(or use the buttons below)

To upload data for a *single* patient, create a text file where each row has three numbers: the well size (# cells), the number of replicates for this size, and the number of positive outcomes for this size. The values may be delimited by either white space or commas. For example, your file could look like this:

`
900,9,1 `

400,5,2

100,10,2

For*multiple* patients, simply add rows with a greater-than sign followed by the patient name (in homage to fasta format). For example,

`
>patient1 `

900,9,0

100,10,2

>patient2

400,5,2

500,10,1

>patient3

600,10,1

500,4,3

300,5,2

In this mode, the app will produce a graph showing the infection frequencies (IUPM) across the set of patients.

400,5,2

100,10,2

For

900,9,0

100,10,2

>patient2

400,5,2

500,10,1

>patient3

600,10,1

500,4,3

300,5,2

In this mode, the app will produce a graph showing the infection frequencies (IUPM) across the set of patients.

- The
**maximum likelihood estimate**and**confidence interval**provide a good estimate of the infection frequency, assuming that (1) many cells (>100s) are used in the assay, and (2) each cell in each well has the same probability of being infected. - The
**p-value**can be used to detect very strange, or unlikely, results in the limiting dilution assay. For instance, if several large wells are negative but several small wells are positive, the resulting p-value will be very low, indicating that there may have been cross-contamination, improper labeling of wells, insufficiently mixed cells, or another failure of the assay. (Frequent users of this calculator should note: Every 100 assays that you run, you should expect to see a p-value below 0.01, just by chance!) - The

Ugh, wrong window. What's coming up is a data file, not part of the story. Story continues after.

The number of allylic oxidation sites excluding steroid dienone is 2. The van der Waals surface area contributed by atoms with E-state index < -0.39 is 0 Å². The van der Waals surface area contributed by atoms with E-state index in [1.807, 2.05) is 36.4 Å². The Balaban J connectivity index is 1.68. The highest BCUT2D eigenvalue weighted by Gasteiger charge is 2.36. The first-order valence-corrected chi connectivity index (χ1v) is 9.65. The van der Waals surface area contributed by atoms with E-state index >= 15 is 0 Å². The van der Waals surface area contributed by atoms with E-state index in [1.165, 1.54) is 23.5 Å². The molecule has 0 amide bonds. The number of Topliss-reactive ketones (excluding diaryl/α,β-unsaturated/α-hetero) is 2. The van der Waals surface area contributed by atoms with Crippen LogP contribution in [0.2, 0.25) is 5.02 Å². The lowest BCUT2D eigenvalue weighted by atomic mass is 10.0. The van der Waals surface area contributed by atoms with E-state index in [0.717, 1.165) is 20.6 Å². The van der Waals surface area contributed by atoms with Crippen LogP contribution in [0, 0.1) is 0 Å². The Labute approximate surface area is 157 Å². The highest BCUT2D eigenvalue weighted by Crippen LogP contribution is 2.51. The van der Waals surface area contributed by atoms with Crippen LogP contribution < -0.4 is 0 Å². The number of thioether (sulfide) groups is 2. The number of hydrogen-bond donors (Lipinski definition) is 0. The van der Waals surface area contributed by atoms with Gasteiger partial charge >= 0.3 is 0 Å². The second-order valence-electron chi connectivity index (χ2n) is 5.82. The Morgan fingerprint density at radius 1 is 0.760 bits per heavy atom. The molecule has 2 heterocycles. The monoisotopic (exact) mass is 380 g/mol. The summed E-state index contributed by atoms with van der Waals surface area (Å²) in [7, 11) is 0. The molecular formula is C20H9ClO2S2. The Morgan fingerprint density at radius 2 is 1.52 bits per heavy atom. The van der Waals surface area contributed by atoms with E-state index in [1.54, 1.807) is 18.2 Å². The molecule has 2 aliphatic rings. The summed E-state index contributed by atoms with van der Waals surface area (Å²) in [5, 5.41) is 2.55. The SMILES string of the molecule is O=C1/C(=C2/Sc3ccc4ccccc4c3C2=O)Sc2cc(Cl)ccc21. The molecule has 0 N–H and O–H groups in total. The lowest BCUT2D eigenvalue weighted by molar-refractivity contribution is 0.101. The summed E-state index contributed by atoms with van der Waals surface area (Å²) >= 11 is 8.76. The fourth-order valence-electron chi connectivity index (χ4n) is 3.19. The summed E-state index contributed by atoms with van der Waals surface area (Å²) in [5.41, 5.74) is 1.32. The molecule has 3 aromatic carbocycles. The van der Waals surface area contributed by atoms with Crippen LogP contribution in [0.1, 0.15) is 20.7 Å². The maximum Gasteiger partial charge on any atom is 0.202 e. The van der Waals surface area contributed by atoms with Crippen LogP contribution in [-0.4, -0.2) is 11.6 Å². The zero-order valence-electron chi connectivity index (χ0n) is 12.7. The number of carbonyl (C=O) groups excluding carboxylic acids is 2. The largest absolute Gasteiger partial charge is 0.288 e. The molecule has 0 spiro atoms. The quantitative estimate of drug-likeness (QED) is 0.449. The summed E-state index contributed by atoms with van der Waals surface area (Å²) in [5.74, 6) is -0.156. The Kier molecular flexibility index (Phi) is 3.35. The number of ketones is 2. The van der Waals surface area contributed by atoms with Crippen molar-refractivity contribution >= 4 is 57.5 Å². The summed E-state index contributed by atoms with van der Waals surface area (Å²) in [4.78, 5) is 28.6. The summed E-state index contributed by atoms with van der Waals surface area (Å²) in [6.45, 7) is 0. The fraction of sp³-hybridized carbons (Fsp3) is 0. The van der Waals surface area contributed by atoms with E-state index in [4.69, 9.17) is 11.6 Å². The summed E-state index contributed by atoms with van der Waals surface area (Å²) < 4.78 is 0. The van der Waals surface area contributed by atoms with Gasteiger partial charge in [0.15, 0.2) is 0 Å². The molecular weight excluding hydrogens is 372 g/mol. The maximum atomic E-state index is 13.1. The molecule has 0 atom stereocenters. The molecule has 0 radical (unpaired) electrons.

**log-likelihood of the data**is of mostly technical interest. **For all-negative well outcomes**, the maximum likelihood estimate is formally zero. To provide more useful information, a**posterior median estimate**is given instead. This value reports the median of the Bayesian posterior distribution, using a uniform prior. If you had a reasonable prior belief that your assay could turn up at least one positive well, then this is a decent rough estimate. A higher bound is also provided, at the**95th percentile of the posterior**distribution; this is a good upper bound. The p-value and log-likelihood are not meaningful outputs in this case, and so they are not shown.**If you have all-positive assay results**, then close this app and use smaller wells!

In the assay, there are wells each of which has a certain number of chambers (confusingly called "cells") which contain patient blood. If any single cell has blood with replication-competent HIV in it, the whole well registers a binary positive signal. For example, here's a schematic with unrealistically low numbers (3 wells, 9 cells per well, 1 positive):

Returning to our hypothetial example, suppose that the million cells in the reservoir can all make competent, replicating virus. If there were 100 wells each with a million cells in it, chances are that all wells would be positive. In this case, the calculator would not be able to tell you anything interesting. However, if your wells were smaller than a million cells and not all of them turned positive, the calculator would predict the proportion of latent, replication-competent HIV.